I then went to the FreeBMD website to check birth records. FreeBMD is a very useful website for research like this (aside from being free of charge, as the name implies). Using it requires a little more of a learning curve than Ancestry, say, but I like the way it displays results in a simple list form. Between 1837 (when civil registration of births, marriages and deaths began) and 1893 (the date of the hearing) there was only one birth record for a Frederick John Goad. The date was 1865 and the place Hackney. This would mean he was about 22 years of age at the time when the patent was taken out. My initial impression was that perhaps this was rather young. However, one of Wells’ other victims, William Cosby Trench, was also a man in his twenties, who had handed the equivalent of £1 million to Wells and – like the others – never saw a penny in return. Still, the possibility remained that this could be another, older, Frederick John Goad, who had been born before the start of civil registration. If he had been born in, say, 1830, this would have made him about 57 when he invested in Wells’ invention – an age which, to me, seemed somewhat more likely. To investigate further, I turned next to records of deaths. This was slightly more difficult because, after 1911, only the middle initial is shown in the records, instead of the full middle name. I found only two entries in FreeBMD, as follows:
1939 Goad, Frederick J. died Portsmouth age 73 (therefore born abt. 1866)
1943 Goad, Frederick J. died Liskeard (Cornwall) age 82 (therefore born abt. 1861)
Neither of the two deceased men above was born prior to civil registration in 1837, so that is no longer an issue. The age given for the first is a good match for the twenty-two-year-old of 1893, and it now seems very likely that this is the man we are looking for. There is a question mark, however, over the place of his death – Portsmouth – since his birth was in the London Area, and I’ll return to this later.
I’ve often found that a simple Google search can work wonders when tracing people – whether they are your own ancestors or – as in this case – participants in a book on a historical topic. Using “Frederick John Goad” as a search term, I quickly found an entry in the London Gazette (a weekly journal filled with all kinds of official and legal notices. Though not one of the most obvious research tools, it can often be useful). The following paragraph appears on 13 March 1896:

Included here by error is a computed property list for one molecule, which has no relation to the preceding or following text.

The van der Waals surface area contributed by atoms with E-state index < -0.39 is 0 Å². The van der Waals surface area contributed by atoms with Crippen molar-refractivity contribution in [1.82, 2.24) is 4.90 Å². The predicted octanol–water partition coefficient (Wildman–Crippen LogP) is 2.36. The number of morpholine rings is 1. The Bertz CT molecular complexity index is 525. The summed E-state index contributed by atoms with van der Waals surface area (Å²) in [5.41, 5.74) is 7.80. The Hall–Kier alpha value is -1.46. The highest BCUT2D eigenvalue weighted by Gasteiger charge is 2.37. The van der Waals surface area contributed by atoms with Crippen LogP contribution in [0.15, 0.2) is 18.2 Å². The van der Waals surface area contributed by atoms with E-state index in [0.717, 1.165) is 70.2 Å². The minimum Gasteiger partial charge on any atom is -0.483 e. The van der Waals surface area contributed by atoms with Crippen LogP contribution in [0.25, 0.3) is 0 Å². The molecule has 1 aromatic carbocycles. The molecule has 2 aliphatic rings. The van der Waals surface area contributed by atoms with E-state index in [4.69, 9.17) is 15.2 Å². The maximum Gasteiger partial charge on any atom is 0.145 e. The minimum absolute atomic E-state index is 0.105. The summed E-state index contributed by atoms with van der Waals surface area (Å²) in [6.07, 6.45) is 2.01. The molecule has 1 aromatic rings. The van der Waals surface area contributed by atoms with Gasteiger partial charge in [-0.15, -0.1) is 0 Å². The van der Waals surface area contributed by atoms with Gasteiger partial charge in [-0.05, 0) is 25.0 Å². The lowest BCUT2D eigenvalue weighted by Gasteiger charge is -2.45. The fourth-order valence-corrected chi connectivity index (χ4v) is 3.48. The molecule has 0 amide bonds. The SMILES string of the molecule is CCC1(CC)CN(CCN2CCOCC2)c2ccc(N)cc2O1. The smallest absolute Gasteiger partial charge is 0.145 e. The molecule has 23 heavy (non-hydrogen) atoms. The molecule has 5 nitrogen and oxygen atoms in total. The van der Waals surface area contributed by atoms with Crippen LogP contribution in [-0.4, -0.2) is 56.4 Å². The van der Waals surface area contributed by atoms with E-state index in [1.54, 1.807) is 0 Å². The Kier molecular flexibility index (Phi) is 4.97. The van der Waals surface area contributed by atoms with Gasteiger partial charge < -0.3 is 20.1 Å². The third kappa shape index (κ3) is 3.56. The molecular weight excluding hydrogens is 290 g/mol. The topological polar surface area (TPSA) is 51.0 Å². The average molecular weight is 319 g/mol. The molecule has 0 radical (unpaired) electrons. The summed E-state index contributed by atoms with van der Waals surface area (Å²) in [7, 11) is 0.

A further glance at the records shows that Frederick’s father, Alfred, died three years after the partnership was dissolved, at 76 years of age. Quite possibly the notice in the London Gazette indicates that he was handing over the reins to his son. We can find Frederick in the 1901 Census at 29 High Street, Islington, with his wife and family:
Turning now to the Probate Calendar, (this can be consulted on Ancestry) we can now verify that – despite my earlier misgivings – the record of Goad’s death in Portsmouth in 1939 was indeed the same person, and we can be sure of this because the name of his widow corresponds precisely with the record in the 1901 Census. (See above)
(Incidentally, it is while I was searching the Probate records that I looked up the other Frederick J. Goad—the one who died in 1943. This person’s middle name was in fact James—not John—thus ruling him out completely).
To sum up, we have discovered with reasonable certainty that there was only one Frederick John Goad in England and Wales at the time of the court case against Charles Wells of Monte Carlo fame. The individual in question was at the time in partnership with his father in a firm of jewellers and goldsmiths at 29 High Street, Islington. Soon afterwards his father withdrew from the business, leaving Frederick in charge. Frederick married Eleanor Kate Yeman in 1895 and they had 5 children, one of whom died (1911 Census). By the end of his lifetime Frederick and Eleanor had apparently retired to the Portsmouth area, and he died there at the age of 73, shortly before the outbreak of the Second World War. He left an estate worth £6,400 to his wife (approximately £360,000 today: https://www.measuringworth.com/ukcompare/relativevalue.php)
Mr Goad doubtless features in other records, but – as this piece shows – a combination of different sources can tell us quite a lot about a person, and can transform a simple name into an individual’s mini-history. On a final note, Goad figures in this rather amusing report from the Daily News of 16 June 1902 (British Newspaper Archive).